— Noto, An Unexplored Corner of Japan • Percival Lowell

... the way with these really great people, my dear," she said with effusion. "I have always noticed that the nobility are condescending; they adapt themselves so entirely to their surroundings." Miss Joliffe fell into a common hyperbole in qualifying an isolated action as a habit. She had never before been brought face to face with a peer, yet she represented her first impression of Lord Blandamer's manner as if it were a mature judgment based upon long experience ...
— The Nebuly Coat • John Meade Falkner

... the hollow ships, and if truly noble Achilles has arisen at the ships, it will be the worse for him, if he wishes [to fight]: I indeed will not fly him from the horrid-sounding battle, but will stand very obstinately against him, whether he bear away great glory, or I bear it away. Mars [is] common,[588] and even slays ...
— The Iliad of Homer (1873) • Homer

... loved me has he been destroyed. I know it, I know it. The vampyre has doomed me to destruction. I am lost, and all who loved me will be involved in one common ruin on my account. Leave me all of you to perish. If, for iniquities done in our family, some one must suffer to appease the divine vengeance, let that one be ...
— Varney the Vampire - Or the Feast of Blood • Thomas Preskett Prest

... their enacting the parts of shepherdess and shepherd. She had been strengthened in this, her first love, by the former illusions of her imagination; and without one thought of evil, she had lost her common sense, and had followed her lover instead of attending to her mamma. Oh, young damsels, who are fond of pastorals, and can dream of young cavaliers and ancient castles!—who hear, on one side, the soft whisperings of a lover, ...
— Blackwood's Edinburgh Magazine - April 1843 • Various

... hardly left her mouth when an irregular volley was fired at them from the right flank of the enemy's position. Every bullet struck yards above their heads, the common failing of musketry at night being to take too high an aim. But the impact of the missiles on a rock so highly impregnated with minerals caused sparks to fly, and Jenks saw that the Dyaks would obtain by this means a most dangerous index ...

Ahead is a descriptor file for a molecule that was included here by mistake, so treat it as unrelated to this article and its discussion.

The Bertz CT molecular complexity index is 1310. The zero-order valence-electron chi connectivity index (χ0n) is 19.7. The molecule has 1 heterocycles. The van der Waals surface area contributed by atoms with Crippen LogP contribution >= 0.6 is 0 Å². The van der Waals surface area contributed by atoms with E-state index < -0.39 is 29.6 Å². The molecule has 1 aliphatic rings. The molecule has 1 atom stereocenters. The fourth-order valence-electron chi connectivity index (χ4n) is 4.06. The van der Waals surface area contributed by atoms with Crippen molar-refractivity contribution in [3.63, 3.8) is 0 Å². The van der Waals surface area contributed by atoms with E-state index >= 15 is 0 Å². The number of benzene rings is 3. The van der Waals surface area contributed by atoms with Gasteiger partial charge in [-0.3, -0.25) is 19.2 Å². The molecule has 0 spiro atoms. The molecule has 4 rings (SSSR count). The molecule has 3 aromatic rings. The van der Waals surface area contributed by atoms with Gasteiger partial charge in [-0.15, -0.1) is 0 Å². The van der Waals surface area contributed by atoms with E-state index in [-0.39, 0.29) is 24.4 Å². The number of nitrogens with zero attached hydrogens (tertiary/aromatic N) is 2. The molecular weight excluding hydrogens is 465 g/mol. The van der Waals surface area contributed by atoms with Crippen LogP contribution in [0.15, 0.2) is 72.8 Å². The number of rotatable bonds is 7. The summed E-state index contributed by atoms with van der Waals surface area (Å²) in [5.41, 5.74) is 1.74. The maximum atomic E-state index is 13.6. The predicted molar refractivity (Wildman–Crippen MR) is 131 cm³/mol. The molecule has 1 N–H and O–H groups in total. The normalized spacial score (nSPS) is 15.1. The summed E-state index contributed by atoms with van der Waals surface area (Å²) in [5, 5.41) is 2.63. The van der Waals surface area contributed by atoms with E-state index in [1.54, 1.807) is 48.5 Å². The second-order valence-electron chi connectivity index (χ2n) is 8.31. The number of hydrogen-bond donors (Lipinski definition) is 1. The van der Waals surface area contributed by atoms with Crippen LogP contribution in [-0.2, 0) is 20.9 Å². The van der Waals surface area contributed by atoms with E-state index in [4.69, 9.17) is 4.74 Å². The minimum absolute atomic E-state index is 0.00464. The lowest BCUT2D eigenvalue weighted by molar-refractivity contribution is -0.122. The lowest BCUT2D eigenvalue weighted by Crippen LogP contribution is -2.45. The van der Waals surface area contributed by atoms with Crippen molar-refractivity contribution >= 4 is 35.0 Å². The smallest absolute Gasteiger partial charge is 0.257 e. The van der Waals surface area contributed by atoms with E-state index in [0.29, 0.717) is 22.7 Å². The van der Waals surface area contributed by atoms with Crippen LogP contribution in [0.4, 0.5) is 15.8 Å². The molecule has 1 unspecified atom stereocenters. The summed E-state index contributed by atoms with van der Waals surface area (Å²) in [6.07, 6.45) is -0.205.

— The Wings of the Morning • Louis Tracy

... I heard by the roundabout telegraph common in country neighbourhoods that Horace had found a good deal of fun in reporting what I said about farming and that he had called me by a highly humorous but disparaging name. Horace has a vein of humour all his own. I have caught him alone in his fields chuckling to himself, ...
— Adventures In Contentment • David Grayson

... see each other again until they were old women. The first step that she took out of her father's house that day, married, and full of hope and joy, was a step that led her away from the green elms of Boston Common and away from her own country and those she loved best, to a brilliant, much-varied foreign life, and to nearly all the sorrows and nearly all the joys that the heart of one woman ...
— The Queen's Twin and Other Stories • Sarah Orne Jewett

... spoken sarcastically, but Desmond's face, though flushed, was calm and serious. Nevertheless, indolent as he was, James felt that the words were a reproof; that, although he had at first liked him, there was in reality little in common between him and this energetic young fellow; and the next time he came, he received him with much less cordiality than before; while Desmond, who was beginning to tire of the companionship of one who lacked, alike, the fun and humour, and the restless activity ...
— In the Irish Brigade - A Tale of War in Flanders and Spain • G. A. Henty